Cars aren't what they used to be, and neither are automotive technician programs. They're computer-based these days, necessitating a higher skill set.

"They're not cars our dads and grandpas drove and fixed in their backyards," says Gilbert Sena, the lead faculty member of the automotive program at Santa Fe Community College.

Sena has been working on cars since the 1970s, and teaching people how to work on them for nearly as long. He spearheaded SFCC's automotive mechanics curriculum in 2015 after Northern New Mexico College shuttered its auto program. Students who started courses then are now beginning their capstone courses, a final step toward an associate degree.

But the program, which currently serves about 80 students, has had trouble recruiting. The primary reason: It needs more space.

That's a major reason why SFCC is putting a $17 million general obligation bond to a vote on Feb. 6, though early voting is currently in effect until Feb. 3. It is one of two bond questions for the community college that are up for a vote. The second question asks voters to approve a bond restructure that would decrease the school's capital mill and increase its operating mill.

Of the $17 million total, $7 million would go toward building a new 17,000-square-foot auto center on the campus, while the other $10 million would pay for infrastructural repairs at the college's fitness center, expansion of technological services on campus and upgrades to certain instructional facilities.

The automotive program stands to get the biggest facelift. Currently, it is spread out across three areas in the city: The main campus itself off Richards Avenue, the Higher Education Center on Siringo Road, and a 2,000-square-foot garage that can only fit two cars at a time—and it's the only place students get the hands-on experience in their coursework.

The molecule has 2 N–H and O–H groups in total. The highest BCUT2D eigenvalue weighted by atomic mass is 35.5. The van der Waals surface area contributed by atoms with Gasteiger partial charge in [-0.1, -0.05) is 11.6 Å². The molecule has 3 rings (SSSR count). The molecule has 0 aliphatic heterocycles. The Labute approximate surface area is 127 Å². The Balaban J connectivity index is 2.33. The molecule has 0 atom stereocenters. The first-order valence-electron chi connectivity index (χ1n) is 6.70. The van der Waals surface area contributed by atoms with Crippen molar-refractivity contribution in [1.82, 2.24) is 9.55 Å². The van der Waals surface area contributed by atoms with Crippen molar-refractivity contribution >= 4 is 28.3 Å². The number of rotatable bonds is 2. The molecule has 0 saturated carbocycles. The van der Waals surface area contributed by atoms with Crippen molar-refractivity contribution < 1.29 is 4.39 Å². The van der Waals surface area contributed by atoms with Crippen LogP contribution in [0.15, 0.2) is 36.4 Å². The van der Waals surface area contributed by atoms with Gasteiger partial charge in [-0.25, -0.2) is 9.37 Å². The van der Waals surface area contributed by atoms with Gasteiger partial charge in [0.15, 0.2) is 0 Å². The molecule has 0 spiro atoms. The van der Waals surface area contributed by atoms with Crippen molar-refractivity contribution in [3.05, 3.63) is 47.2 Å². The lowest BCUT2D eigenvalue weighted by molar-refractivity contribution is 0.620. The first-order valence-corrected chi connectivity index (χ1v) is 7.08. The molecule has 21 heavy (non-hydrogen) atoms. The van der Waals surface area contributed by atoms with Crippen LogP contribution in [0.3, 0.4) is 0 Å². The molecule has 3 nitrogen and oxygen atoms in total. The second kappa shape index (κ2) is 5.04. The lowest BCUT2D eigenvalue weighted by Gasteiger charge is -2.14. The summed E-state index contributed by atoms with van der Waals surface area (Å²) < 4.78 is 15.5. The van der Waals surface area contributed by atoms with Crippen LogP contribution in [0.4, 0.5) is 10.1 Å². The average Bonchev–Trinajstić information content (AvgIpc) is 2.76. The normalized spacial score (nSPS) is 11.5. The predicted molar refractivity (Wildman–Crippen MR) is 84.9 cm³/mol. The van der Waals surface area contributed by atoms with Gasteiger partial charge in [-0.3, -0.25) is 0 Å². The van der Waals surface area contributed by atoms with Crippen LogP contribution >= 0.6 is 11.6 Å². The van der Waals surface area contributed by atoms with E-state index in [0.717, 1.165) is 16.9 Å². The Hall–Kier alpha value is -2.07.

"The bond is needed because we don't have any space," says auto student Jason Anaya, taking a break from a Monday afternoon class at the HEC. A number of larger tools necessary for instruction, such as several car lifts and large toolboxes to store specialized electronics, just don't fit in the shop.

Among other areas that would benefit from the general obligation bond are programs for greenhouse management and sustainable technologies, says Todd Lovato, director of marketing for the school. A simulation emergency room featuring several life-sized mannequins that breathe and bleed would also see an infusion.

"A lot of classroom improvement projects are going to go directly to these kind of workforce development needs in terms of healthcare, STEM [Science, Technology, Engineering and Mathematics], green technology—all of these different high-need areas for the future of our country," Lovato tells SFR.

In addition to the $17 million bond, the ballot also features a new tax levy. It asks voters to approve a rise in the existing tax levy of $3 per $1,000 of taxable property to $3.35. According to calculations by Nick Telles, SFCC's vice president of finance and chief financial officer, a vote of "yes" for both the general obligation bond and the restructuring would decrease the school's capital mill but increase its operating mill, keeping the tax rate at its current level.